• November 2005 victory in Norway against Ranbaxy
• Peru’s dismissal of the challenge to the patentability of Venezuelan
atorvastatin protects Pfizer’s patents in Peru, Ecuador, and Venezuela
• In March, Finland’s Helsinki court granted a preliminary injunction against
Ranbaxy prohibiting it from marketing a generic version of atorvastatin.

B. Public Relations
Pfizer has been beaten to the draw by Sec. Pagdanganan in the columns and
editorials of major broadsheets and tabloids in the past two months. Pfizer has
been defined as a heartless profiteer, which is a no-win situation as we approach
an election year. The pricing issue must be side-stepped.
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1. To defuse the PR crisis, the following key messages can be developed and
amplified:
• Innovations in pharmaceuticals are needed to save and preserve lives.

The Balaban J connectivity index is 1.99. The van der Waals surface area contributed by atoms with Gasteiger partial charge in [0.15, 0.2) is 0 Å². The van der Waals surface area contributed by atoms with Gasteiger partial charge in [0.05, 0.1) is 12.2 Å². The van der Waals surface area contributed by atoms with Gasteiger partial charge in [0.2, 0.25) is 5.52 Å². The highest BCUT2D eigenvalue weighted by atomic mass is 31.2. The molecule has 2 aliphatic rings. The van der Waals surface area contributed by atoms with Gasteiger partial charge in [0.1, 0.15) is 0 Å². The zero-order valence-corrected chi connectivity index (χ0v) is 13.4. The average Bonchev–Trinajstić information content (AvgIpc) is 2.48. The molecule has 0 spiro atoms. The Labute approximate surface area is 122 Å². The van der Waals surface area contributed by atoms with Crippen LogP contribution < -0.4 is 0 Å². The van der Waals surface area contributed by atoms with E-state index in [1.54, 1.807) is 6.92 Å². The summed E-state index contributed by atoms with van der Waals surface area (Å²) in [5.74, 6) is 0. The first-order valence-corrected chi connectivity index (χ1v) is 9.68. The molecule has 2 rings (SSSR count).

• Generics are yesterday’s drugs.
• Favoring generics over newly-developed pharmaceuticals is bad public
policy. Hudson Institute fellow Jeremiah Norris said WHO is assisting in
the expropriation of private property.
• Intellectual Property is now a company’s most valuable asset. Anticipate
that PITC will maintain that international legal rules for drug patents
explicitly authorize the manufacture and use of generics.
• Pfizer is in a fight for survival against generic drug firms. Cite its legal
victories in patents for amlopidine besylate and atorvastatin.
• Only R&D ensures that the public gets safe and effective medicines.
• Countries that violate IPR suffer in the long-run because investors will
avoid them. It is the poor who will suffer most.
• The dangers of counterfeit medicine. Cite WHO report on India as source
of 35% of the world’s counterfeit drugs.

2. Aside from TV & Radio personalities, influential columnists in broadsheets and


tabloids must be utilized to amplify abovementioned messages and Pfizer’s side
of the issue.

3. Increase CSR activities and publicity

4. Consider engaging a Crisis PR team to work side by side with lawyers.